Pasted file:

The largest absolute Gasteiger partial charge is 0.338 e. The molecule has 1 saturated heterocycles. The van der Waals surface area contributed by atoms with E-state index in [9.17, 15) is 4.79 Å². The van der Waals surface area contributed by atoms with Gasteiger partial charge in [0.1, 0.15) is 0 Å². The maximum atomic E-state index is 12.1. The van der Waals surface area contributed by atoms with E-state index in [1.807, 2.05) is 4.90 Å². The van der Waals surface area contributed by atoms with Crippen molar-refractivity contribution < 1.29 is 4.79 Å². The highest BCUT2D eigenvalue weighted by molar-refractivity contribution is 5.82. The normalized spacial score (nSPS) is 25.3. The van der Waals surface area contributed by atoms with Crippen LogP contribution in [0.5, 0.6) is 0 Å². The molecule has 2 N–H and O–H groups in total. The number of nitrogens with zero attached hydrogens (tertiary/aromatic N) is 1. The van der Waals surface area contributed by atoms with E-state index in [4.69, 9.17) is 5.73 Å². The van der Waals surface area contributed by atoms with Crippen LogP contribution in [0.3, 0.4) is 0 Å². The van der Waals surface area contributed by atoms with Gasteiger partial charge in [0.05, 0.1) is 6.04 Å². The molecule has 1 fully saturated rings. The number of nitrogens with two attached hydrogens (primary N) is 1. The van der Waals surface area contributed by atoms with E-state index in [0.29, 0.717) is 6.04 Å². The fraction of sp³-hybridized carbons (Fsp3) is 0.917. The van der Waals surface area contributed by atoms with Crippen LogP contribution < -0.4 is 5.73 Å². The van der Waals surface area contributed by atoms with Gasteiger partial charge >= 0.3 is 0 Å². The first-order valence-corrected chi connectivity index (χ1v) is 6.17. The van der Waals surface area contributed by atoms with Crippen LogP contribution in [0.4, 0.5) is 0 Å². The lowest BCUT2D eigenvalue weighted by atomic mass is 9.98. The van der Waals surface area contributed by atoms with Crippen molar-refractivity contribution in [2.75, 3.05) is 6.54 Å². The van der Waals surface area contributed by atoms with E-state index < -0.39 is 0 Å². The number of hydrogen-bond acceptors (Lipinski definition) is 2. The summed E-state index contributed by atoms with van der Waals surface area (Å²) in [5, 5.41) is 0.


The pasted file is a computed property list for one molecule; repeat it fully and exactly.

The largest absolute Gasteiger partial charge is 0.338 e. The molecule has 1 saturated heterocycles. The van der Waals surface area contributed by atoms with E-state index in [9.17, 15) is 4.79 Å². The van der Waals surface area contributed by atoms with Gasteiger partial charge in [0.1, 0.15) is 0 Å². The maximum atomic E-state index is 12.1. The van der Waals surface area contributed by atoms with E-state index in [1.807, 2.05) is 4.90 Å². The van der Waals surface area contributed by atoms with Crippen molar-refractivity contribution < 1.29 is 4.79 Å². The highest BCUT2D eigenvalue weighted by molar-refractivity contribution is 5.82. The normalized spacial score (nSPS) is 25.3. The van der Waals surface area contributed by atoms with Crippen LogP contribution in [0.5, 0.6) is 0 Å². The molecule has 2 N–H and O–H groups in total. The number of nitrogens with zero attached hydrogens (tertiary/aromatic N) is 1. The van der Waals surface area contributed by atoms with E-state index in [4.69, 9.17) is 5.73 Å². The van der Waals surface area contributed by atoms with Crippen LogP contribution in [0.3, 0.4) is 0 Å². The van der Waals surface area contributed by atoms with Gasteiger partial charge in [0.05, 0.1) is 6.04 Å². The molecule has 1 fully saturated rings. The number of nitrogens with two attached hydrogens (primary N) is 1. The van der Waals surface area contributed by atoms with E-state index in [0.29, 0.717) is 6.04 Å². The fraction of sp³-hybridized carbons (Fsp3) is 0.917. The van der Waals surface area contributed by atoms with Crippen LogP contribution < -0.4 is 5.73 Å². The van der Waals surface area contributed by atoms with Gasteiger partial charge >= 0.3 is 0 Å². The first-order valence-corrected chi connectivity index (χ1v) is 6.17. The van der Waals surface area contributed by atoms with Crippen LogP contribution in [0.4, 0.5) is 0 Å². The lowest BCUT2D eigenvalue weighted by atomic mass is 9.98. The van der Waals surface area contributed by atoms with Crippen molar-refractivity contribution in [2.75, 3.05) is 6.54 Å². The van der Waals surface area contributed by atoms with E-state index < -0.39 is 0 Å². The number of hydrogen-bond acceptors (Lipinski definition) is 2. The summed E-state index contributed by atoms with van der Waals surface area (Å²) in [5, 5.41) is 0.